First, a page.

Soundtrack review: Orbiter 9 (Federico Jusid – 2018)
“Orbiter 9” is a Spanish-Colombian sci-fi co-production written and directed by Hatem Khraiche. The film tells the story of Helena, a girl who has lived all her life on a spaceships, isolated from all human contacts after their parents committed suicide due to depleting oxygen levels. Her first ever contact with mankind is Alex, an engineer who has been sent to her spaceship for repairing – but Helena wants to experience more of what it is to be with someone else, only to discover her whole life was not what she believed it to be. Federico Jusid wrote the score.
The score opens with the theme for Helena and the composers uses a uncertain, almost shivering electronic sound to evoke the isolation in which the main character has lived so far. Maybe I expected more warmth in this theme but it’s only the beginning. The dystopian nature of the story is most poignant in the first couple of cues as Federico Jusid goes for the uncomfortable sci-fi sound. “You left without getting lost” is the first warmer moment of the score, with the hint of a piano motif and a more reflective sound. This goes even deeper in “News”, and I enjoy this quieter sound.
The score never goes beyond that though; to me it feels a bit unfinished, as if these cues were drafts of some sort. The general sound fits the sci-fi genre, there are dreamy moments, uncomfortable moments, even aggressive moments but the story at hand demanded maybe more depth for me. I expected music that would affect me more, instead of this nice, but just nice, composition that doesn’t really make an impression. The composer went for texture instead of story, maybe the director or producers asked for it, maybe it was his choice but for my standalone listening experience I needed more.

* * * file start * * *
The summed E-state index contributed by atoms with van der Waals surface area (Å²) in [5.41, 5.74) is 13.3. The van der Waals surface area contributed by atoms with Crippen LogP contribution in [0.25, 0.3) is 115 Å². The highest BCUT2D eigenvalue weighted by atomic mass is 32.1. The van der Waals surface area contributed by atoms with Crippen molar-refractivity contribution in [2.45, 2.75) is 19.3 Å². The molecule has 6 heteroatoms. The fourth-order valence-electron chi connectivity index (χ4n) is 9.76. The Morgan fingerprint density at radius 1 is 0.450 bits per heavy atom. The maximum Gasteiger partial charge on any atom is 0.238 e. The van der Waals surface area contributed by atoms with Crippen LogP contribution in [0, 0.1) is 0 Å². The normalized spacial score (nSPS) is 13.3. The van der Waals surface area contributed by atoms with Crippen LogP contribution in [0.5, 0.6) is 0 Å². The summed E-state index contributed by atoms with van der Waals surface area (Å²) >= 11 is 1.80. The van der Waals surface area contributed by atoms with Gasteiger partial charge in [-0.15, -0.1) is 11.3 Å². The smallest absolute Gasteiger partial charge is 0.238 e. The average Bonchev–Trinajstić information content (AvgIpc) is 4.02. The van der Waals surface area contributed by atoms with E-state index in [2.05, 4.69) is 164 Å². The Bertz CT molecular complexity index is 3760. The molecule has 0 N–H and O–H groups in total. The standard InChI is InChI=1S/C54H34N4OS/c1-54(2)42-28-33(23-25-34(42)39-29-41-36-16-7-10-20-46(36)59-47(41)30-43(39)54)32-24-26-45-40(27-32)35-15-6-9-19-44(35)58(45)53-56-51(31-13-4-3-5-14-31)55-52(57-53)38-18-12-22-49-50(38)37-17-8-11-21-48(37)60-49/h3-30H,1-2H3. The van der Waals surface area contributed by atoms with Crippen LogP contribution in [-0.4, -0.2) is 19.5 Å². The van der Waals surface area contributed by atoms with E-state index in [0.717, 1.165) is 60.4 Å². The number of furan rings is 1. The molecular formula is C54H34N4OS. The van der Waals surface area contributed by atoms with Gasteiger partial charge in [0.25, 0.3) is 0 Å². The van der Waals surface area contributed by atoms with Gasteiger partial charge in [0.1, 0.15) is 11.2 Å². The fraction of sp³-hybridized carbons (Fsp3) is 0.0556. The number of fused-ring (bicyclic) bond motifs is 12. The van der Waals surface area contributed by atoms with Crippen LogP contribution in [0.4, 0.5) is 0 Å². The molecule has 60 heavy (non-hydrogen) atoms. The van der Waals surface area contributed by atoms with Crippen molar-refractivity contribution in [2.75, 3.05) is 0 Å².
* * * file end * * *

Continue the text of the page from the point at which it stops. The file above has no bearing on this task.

That’s not to say that the score was frustrating to listen to; far from that, especially since I am attracted to minimalistic film music. I didn’t have any trouble sitting through it, it’s just that once it was over, I didn’t remember much of it. I wish moments like “Rain” had been developed and explored more because that was the place where I connected with this composition; the one cue that excited me. Maybe it will work better for you.
Cue rating: 63 / 100